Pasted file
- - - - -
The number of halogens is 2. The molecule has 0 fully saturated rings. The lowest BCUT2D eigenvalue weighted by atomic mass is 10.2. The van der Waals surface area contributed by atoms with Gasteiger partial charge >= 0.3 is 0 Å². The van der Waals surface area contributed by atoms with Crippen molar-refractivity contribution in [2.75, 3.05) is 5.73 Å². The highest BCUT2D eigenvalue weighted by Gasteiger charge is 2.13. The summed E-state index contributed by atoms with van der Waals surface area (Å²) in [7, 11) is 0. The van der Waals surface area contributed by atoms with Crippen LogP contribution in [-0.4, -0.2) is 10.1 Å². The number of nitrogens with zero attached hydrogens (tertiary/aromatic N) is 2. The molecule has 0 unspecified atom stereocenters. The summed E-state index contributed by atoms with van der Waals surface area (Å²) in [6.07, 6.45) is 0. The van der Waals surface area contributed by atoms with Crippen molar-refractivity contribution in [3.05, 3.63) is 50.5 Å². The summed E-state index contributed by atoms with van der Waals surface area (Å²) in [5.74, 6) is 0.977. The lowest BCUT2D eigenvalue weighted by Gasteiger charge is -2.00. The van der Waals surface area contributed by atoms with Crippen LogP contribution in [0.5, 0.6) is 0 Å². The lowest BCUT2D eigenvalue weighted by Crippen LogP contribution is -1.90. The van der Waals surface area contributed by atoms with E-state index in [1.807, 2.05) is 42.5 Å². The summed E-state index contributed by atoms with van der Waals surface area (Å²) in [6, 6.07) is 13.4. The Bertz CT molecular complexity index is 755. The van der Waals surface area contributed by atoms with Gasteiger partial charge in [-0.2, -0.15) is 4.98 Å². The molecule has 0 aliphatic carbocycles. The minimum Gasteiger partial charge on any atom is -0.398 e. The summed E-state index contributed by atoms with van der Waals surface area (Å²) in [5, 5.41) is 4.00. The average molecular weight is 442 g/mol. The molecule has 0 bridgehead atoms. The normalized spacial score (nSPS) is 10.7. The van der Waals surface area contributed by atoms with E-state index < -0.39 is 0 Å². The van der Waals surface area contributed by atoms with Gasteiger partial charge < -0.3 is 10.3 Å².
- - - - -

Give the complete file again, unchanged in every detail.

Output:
The number of halogens is 2. The molecule has 0 fully saturated rings. The lowest BCUT2D eigenvalue weighted by atomic mass is 10.2. The van der Waals surface area contributed by atoms with Gasteiger partial charge >= 0.3 is 0 Å². The van der Waals surface area contributed by atoms with Crippen molar-refractivity contribution in [2.75, 3.05) is 5.73 Å². The highest BCUT2D eigenvalue weighted by Gasteiger charge is 2.13. The summed E-state index contributed by atoms with van der Waals surface area (Å²) in [7, 11) is 0. The van der Waals surface area contributed by atoms with Crippen LogP contribution in [-0.4, -0.2) is 10.1 Å². The number of nitrogens with zero attached hydrogens (tertiary/aromatic N) is 2. The molecule has 0 unspecified atom stereocenters. The summed E-state index contributed by atoms with van der Waals surface area (Å²) in [6.07, 6.45) is 0. The van der Waals surface area contributed by atoms with Crippen molar-refractivity contribution in [3.05, 3.63) is 50.5 Å². The summed E-state index contributed by atoms with van der Waals surface area (Å²) in [5.74, 6) is 0.977. The lowest BCUT2D eigenvalue weighted by Gasteiger charge is -2.00. The van der Waals surface area contributed by atoms with Crippen LogP contribution in [0.5, 0.6) is 0 Å². The lowest BCUT2D eigenvalue weighted by Crippen LogP contribution is -1.90. The van der Waals surface area contributed by atoms with E-state index in [1.807, 2.05) is 42.5 Å². The summed E-state index contributed by atoms with van der Waals surface area (Å²) in [6, 6.07) is 13.4. The Bertz CT molecular complexity index is 755. The van der Waals surface area contributed by atoms with Gasteiger partial charge in [-0.2, -0.15) is 4.98 Å². The molecule has 0 aliphatic carbocycles. The minimum Gasteiger partial charge on any atom is -0.398 e. The summed E-state index contributed by atoms with van der Waals surface area (Å²) in [5, 5.41) is 4.00. The average molecular weight is 442 g/mol. The molecule has 0 bridgehead atoms. The normalized spacial score (nSPS) is 10.7. The van der Waals surface area contributed by atoms with E-state index < -0.39 is 0 Å². The van der Waals surface area contributed by atoms with Gasteiger partial charge < -0.3 is 10.3 Å².